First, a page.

Why the course MBBS is So Called Instead of BMBS?

Bachelor of Medicine, Bachelor of Surgery; commonly known as MBBS in India; is the first professional degree pursued in the course of medicine in countries that follow the tradition of the United Kingdom. It is one of the most desired courses by the students not only across India but across the entire globe. The medical industry is also one of the most reputable and in many cases, one of the most paid professions to pursue.

Yet curiosity often arises among students and parents alike – the abbreviation does not quite sit well with the course, unlike many of the other courses pursued. The truth is that it does, with the key being in a lack of awareness. MBBS courses are generally a reflection of the western system of medicine and thus, reflect a part of its western history: The Latin Language. MBBS’s true expansion is not “Bachelor of Medicine, Bachelor of Surgery” but part-Latin and part-English. It stands for “Medicinae Baccalaureus & Bachelor of Surgery” which makes the abbreviation quite clear. Since Latin is not a global language, the entire phrase is often said in English where Medicinae Baccalaureus stands for Bachelor of Medicine.

However, MBBS does not globally have a common name, thus, some countries do abbreviate the course as BMBS. Other common abbreviations used for the same curriculum involve MB ChB, MB BCh, MB BChir, and BM BCh; where Bachelor of Surgery in Latin is referred to as Baccalaureus Chirurgiae. No matter what the abbreviation, the name clearly suggests that the courses combine two different realms of medicine into one and provides a generalized degree. Historically they were known to be separate, and even today, the specialization courses or the second level of medicine require the student to opt for only one of the above. The concept of MBBS does not exist in some countries such as the United States, where the curriculum is distinct and the course is referred to as MD (Doctor of Medicine) or DO (Doctor of Osteopathic Medicine).


  1. India: As mentioned earlier, the medical program all across India is abbreviated as MBBS, which is a course with a duration of 5 years, and is granted by any college registered under the Medical Council of India. The sole prerequisite in India is getting through the NEET examination to be eligible for an MBBS program post 10+2 education (and a minimum percentage)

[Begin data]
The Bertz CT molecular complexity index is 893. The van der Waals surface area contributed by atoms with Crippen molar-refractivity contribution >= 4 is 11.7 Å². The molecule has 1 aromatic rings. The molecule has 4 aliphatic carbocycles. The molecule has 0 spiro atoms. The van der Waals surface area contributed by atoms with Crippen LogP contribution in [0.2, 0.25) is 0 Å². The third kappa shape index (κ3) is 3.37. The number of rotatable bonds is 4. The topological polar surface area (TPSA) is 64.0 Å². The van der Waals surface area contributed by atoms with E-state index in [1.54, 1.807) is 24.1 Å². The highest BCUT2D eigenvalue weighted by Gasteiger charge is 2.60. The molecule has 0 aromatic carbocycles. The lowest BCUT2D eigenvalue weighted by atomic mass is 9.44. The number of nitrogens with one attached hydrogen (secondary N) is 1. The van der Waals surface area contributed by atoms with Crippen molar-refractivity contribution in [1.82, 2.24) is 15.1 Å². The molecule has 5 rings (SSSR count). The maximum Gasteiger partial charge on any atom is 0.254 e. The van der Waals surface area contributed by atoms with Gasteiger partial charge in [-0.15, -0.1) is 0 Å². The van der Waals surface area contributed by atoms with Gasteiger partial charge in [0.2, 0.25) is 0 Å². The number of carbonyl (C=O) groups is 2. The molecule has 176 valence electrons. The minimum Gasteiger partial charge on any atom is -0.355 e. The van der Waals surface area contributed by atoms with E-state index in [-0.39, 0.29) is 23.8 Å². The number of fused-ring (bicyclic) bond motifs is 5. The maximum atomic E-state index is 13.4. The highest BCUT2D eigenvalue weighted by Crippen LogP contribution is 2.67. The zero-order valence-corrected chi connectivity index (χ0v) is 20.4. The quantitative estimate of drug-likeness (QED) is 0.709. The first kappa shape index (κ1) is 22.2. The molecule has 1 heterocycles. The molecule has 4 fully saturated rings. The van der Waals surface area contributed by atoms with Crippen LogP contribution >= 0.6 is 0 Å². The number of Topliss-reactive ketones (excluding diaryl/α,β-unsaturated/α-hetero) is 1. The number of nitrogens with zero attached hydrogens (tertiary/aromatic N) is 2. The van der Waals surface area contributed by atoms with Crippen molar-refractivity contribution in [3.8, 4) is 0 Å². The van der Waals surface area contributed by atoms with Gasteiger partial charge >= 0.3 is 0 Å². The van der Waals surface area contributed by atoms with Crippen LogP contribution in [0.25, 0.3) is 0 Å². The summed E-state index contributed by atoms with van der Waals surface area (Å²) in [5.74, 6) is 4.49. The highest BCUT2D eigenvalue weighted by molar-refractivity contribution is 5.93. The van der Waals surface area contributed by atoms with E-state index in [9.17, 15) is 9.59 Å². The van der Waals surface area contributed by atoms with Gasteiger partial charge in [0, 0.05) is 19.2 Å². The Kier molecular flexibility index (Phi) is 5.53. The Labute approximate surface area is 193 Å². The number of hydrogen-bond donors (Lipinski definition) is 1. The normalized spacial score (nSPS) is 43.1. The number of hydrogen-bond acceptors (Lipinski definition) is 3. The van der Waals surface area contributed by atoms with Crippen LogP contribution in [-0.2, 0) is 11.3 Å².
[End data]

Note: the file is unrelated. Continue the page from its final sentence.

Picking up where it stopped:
2. United Kingdom: The abbreviations used across the UK differ vastly from one university to another, from one city to another. It can lie within the range of any of the titles mentioned, for e.g., the University of Oxford awards a BM Bch while the University of Cambridge awards the same in MB BChir, despite both being located in and around London.
  3. China: A course in medicine in China generally has a duration anywhere between 5-6 years and traditionally awards a degree in BMed (Bachelor of Medicine). In the past few years, many universities in China have been permitted to award an MBBS degree as equivalent to BMed. Hong Kong, despite being geographically in China, is a separate identity and has its own licensing rules. The University of Hong Kong grants an MBBS in China while The Chinese University of Hong Kong grants an MBChB.
  4. Australia: What makes Australia special is that still largely functions on the traditional format of the MBBS course, where the degree is granted but the title ‘Doctor’ is reserved for honorary doctorates. However, over-time Australia has bent its laws and derived other options for students to be acclaimed as a Doctor of Medicine after pursuing an MBBS course.
  5. Other: Some other countries that grant an MBBS are Bangladesh, Iraq, Malaysia, Saudi Arabia, and Singapore. Most popular countries not mentioned such as Ireland, Scotland, Mexico, Indonesia, etc follow alternative names.


While the curriculum largely remains similar all across the globe, the nomenclature’s wide variety must have a cause. The first act of combining a Bachelor’s in Medicine and that in Surgery into one effective curriculum was seen in England and Scotland. The structure then propagated to the rest of the world, including the US (which follows an entirely different curriculum today), as students from all over the world were pursuing their medical education from the esteemed universities of these nations. Eventually, by the 19th century, America deviated from the combined structure to a specialized Doctor of Medicine as its first professional degree in the medical sciences, while the rest of the world continued to consider MD to denote a higher doctorate and the second level of medical education.

The cause for adoption of different names is still not clear but considering the fact the UK offered the same course under different titles based on universities, the factor affecting the nomenclature the most would be the graduate carrying the tradition back to their country based on what their institution granted.

Regardless of what a degree reads, most countries accept the differences and license the doctors in their countries on having proven their skill. The amount of knowledge often also remains the same and its quality is based on the institution providing it, which can be referenced by their respective reputations. At the end of the day, those letters are just symbols reflecting a name.